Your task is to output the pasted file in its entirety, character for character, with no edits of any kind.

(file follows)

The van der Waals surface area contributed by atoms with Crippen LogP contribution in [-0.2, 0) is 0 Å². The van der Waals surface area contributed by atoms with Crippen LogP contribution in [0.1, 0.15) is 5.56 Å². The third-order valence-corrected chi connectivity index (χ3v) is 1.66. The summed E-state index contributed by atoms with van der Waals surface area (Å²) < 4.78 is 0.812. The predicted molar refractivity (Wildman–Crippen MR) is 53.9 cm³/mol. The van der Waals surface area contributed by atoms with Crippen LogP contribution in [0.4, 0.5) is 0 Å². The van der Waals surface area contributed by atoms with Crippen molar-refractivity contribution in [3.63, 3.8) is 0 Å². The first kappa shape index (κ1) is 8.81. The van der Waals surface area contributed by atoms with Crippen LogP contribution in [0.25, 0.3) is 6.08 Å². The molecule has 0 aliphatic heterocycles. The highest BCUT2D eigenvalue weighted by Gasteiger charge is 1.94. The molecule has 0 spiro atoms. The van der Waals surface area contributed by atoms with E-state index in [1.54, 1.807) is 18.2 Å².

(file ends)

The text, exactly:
The van der Waals surface area contributed by atoms with Crippen LogP contribution in [-0.2, 0) is 0 Å². The van der Waals surface area contributed by atoms with Crippen LogP contribution in [0.1, 0.15) is 5.56 Å². The third-order valence-corrected chi connectivity index (χ3v) is 1.66. The summed E-state index contributed by atoms with van der Waals surface area (Å²) < 4.78 is 0.812. The predicted molar refractivity (Wildman–Crippen MR) is 53.9 cm³/mol. The van der Waals surface area contributed by atoms with Crippen LogP contribution in [0.4, 0.5) is 0 Å². The van der Waals surface area contributed by atoms with Crippen molar-refractivity contribution in [3.63, 3.8) is 0 Å². The first kappa shape index (κ1) is 8.81. The van der Waals surface area contributed by atoms with Crippen LogP contribution in [0.25, 0.3) is 6.08 Å². The molecule has 0 aliphatic heterocycles. The highest BCUT2D eigenvalue weighted by Gasteiger charge is 1.94. The molecule has 0 spiro atoms. The van der Waals surface area contributed by atoms with E-state index in [1.54, 1.807) is 18.2 Å².